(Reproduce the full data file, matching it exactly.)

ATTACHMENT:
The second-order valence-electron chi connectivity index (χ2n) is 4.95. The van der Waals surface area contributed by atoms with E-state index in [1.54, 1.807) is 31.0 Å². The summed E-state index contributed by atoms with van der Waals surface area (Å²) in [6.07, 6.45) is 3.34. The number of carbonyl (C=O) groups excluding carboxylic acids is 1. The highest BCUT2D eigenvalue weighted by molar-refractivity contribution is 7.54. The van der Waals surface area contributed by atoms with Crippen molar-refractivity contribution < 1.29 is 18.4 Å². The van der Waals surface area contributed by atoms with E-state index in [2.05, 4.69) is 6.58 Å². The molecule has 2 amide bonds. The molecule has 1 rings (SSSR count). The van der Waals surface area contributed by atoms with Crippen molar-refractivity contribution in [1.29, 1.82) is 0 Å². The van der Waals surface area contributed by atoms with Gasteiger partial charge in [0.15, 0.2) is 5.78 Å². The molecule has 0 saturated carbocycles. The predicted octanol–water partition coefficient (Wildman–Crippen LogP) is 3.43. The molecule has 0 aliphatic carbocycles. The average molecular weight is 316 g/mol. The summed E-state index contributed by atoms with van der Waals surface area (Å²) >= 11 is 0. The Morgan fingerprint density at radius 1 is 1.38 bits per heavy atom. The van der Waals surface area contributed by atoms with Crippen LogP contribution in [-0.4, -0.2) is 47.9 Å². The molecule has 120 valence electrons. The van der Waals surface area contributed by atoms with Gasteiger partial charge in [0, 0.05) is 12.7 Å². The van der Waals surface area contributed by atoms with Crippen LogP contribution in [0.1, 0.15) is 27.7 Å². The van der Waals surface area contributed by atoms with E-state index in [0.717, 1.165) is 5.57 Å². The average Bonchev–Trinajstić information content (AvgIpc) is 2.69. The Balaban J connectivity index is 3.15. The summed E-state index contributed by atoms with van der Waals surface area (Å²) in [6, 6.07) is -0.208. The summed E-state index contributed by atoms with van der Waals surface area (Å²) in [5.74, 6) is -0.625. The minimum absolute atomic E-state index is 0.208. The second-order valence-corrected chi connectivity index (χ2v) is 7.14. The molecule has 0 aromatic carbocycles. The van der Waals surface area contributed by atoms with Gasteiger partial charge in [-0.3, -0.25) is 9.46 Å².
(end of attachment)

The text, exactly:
The second-order valence-electron chi connectivity index (χ2n) is 4.95. The van der Waals surface area contributed by atoms with E-state index in [1.54, 1.807) is 31.0 Å². The summed E-state index contributed by atoms with van der Waals surface area (Å²) in [6.07, 6.45) is 3.34. The number of carbonyl (C=O) groups excluding carboxylic acids is 1. The highest BCUT2D eigenvalue weighted by molar-refractivity contribution is 7.54. The van der Waals surface area contributed by atoms with Crippen molar-refractivity contribution < 1.29 is 18.4 Å². The van der Waals surface area contributed by atoms with E-state index in [2.05, 4.69) is 6.58 Å². The molecule has 2 amide bonds. The molecule has 1 rings (SSSR count). The van der Waals surface area contributed by atoms with Crippen molar-refractivity contribution in [1.29, 1.82) is 0 Å². The van der Waals surface area contributed by atoms with Gasteiger partial charge in [0.15, 0.2) is 5.78 Å². The molecule has 0 saturated carbocycles. The predicted octanol–water partition coefficient (Wildman–Crippen LogP) is 3.43. The molecule has 0 aliphatic carbocycles. The average molecular weight is 316 g/mol. The summed E-state index contributed by atoms with van der Waals surface area (Å²) >= 11 is 0. The Morgan fingerprint density at radius 1 is 1.38 bits per heavy atom. The van der Waals surface area contributed by atoms with Crippen LogP contribution in [-0.4, -0.2) is 47.9 Å². The molecule has 120 valence electrons. The van der Waals surface area contributed by atoms with Gasteiger partial charge in [0, 0.05) is 12.7 Å². The van der Waals surface area contributed by atoms with Crippen LogP contribution in [0.1, 0.15) is 27.7 Å². The van der Waals surface area contributed by atoms with E-state index in [0.717, 1.165) is 5.57 Å². The average Bonchev–Trinajstić information content (AvgIpc) is 2.69. The Balaban J connectivity index is 3.15. The summed E-state index contributed by atoms with van der Waals surface area (Å²) in [6, 6.07) is -0.208. The summed E-state index contributed by atoms with van der Waals surface area (Å²) in [5.74, 6) is -0.625. The minimum absolute atomic E-state index is 0.208. The second-order valence-corrected chi connectivity index (χ2v) is 7.14. The molecule has 0 aromatic carbocycles. The van der Waals surface area contributed by atoms with Gasteiger partial charge in [-0.3, -0.25) is 9.46 Å².